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Why I won't buy a Dell next time

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Comment I recently bought a "Vista capable" desktop PC from Dell. It was a good opportunity to play the secret shopper and report the experience as an ordinary consumer, instead of reporting as a tech journo reviewing hardware supplied by the maker and tweaked to perfection before delivery.

I had bought a PC from Dell years ago and had a good experience overall. Its prices are high, but I was impressed with the after-sales service. About three months after delivery there was a problem and I had no trouble persuading Dell's tech support folks that a component had failed. A replacement part was dispatched immediately, along with a pre-paid return shipping label for the defective one.

It was about as painless as I could have hoped. So, yes, the kit was expensive, but I found that I had got something of value for the money. And an experience like that does tend to build customer loyalty - which in fact led me to buy another Dell machine about a month ago.

Fit and finish

The new PC, a Dimension 9200, has a few problems. One of the more frustrating concerns is the media-card reader assembly, which is loose and buzzes loudly. The noise is intermittent, but quite distracting.

Dell sent a technician to look at it and he determined, first, that a screw which guides the assembly into the bay had been put in the wrong location, and second, that the assembly itself had been fitted into the wrong bay. There is a plastic stop in the upper bay that catches the screw. On my machine, the assembly had been installed in the lower bay, which lacks a plastic stop and is most likely intended to accommodate an optional floppy drive. So, with the screw inserted into the right hole, and the assembly inserted into the right bay, the technician expressed hopes that the noise problem would go away.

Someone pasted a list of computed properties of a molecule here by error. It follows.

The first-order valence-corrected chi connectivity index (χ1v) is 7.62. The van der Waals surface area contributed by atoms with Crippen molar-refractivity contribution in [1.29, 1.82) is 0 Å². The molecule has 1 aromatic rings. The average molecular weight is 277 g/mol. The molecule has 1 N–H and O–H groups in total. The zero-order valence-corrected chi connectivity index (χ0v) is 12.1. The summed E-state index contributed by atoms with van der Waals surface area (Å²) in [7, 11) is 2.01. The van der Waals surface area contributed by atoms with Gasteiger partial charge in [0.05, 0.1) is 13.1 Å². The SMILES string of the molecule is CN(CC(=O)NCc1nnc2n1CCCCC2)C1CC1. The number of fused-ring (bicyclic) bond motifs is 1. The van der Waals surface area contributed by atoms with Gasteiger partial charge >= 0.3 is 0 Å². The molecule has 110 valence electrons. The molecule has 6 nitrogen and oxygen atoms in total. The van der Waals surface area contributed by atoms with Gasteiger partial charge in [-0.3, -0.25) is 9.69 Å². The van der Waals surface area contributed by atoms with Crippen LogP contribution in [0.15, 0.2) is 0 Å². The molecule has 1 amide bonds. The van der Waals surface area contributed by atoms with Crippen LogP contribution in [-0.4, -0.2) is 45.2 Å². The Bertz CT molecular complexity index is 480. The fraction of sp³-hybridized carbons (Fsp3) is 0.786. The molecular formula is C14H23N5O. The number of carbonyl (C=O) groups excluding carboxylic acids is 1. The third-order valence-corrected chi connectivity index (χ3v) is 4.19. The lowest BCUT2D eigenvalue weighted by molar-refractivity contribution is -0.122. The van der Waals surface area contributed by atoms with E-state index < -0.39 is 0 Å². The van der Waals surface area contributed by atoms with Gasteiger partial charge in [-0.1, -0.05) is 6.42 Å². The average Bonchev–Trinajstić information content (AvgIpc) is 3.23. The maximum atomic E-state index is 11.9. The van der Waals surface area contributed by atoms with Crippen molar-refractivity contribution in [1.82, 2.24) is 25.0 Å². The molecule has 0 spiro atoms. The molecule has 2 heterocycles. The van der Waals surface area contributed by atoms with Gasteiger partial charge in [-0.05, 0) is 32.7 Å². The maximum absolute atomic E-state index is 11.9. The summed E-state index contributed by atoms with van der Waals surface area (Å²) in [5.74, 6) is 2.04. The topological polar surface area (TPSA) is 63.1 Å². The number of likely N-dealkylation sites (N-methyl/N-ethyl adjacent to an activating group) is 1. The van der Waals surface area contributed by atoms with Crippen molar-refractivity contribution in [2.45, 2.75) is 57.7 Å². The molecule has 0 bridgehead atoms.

I will allow that it's no longer as bad as it was. But it's still there, despite my having stuffed bits of cardboard around the assembly to isolate it from the chassis. Dell has decided to replace the entire PC, because it'd like to examine it and learn if there's a design issue with the 9200 - a potential problem for others - or if my machine simply didn't get put together right at the Limerick plant. If it was assembled on a Friday, well, that's all I need to know...

The 9200's case and chassis seem lightweight, flexible, and rather tinny compared with my old Dell system. I sense that the new one is made of thinner-gauge metal and is fitted together less solidly, allowing it to flex and creak under gentle hand pressure. The old one had, I believe, thicker-gauge metal that was nicely fitted together and bonded to a plastic sheath that dampened noise and vibration. Nothing inside it moved, and the chassis didn't flex, rattle, or buzz. It was silent, solid, and looked and felt as if it would survive a fall down a flight of stairs without the slightest internal harm.

Meanwhile, I have a hard time imagining the 9200 surviving a mere fall off a desk without serious internal damage. So there has been a paradigm shift in the philosophy of PC cases. Previously, the case was meant to protect the internal parts; today, it is meant merely to contain them.

The video card, an Nvidia GeForce 7900, seems loose. There appears to be a friction fit on one side, where not long ago there would have been a screw fastening it to the chassis. The technician said it appeared to be fitted correctly, and I believe him; but the cable connecting it to the monitor is exceptionally beefy and able to apply a great deal of leverage to the card, which looks to me like an opportunity for someone to do expensive damage just by picking up their computer and moving it.

Finally, for a bit more evidence of possible carelessness at the Limerick plant, I note that the speaker set came fitted with the ubiquitous Europlug, which, admittedly, fits a broad range of electrical sockets, except those in Ireland and the UK. Dell has agreed to rectify that minor issue as well. It's not a major inconvenience - adapters are readily available - but it suggests slackness, which, in combination with the other "fit and finish" problems, gives me a poor impression of the unit's overall quality and durability, and the diligence of Dell's factory staff.

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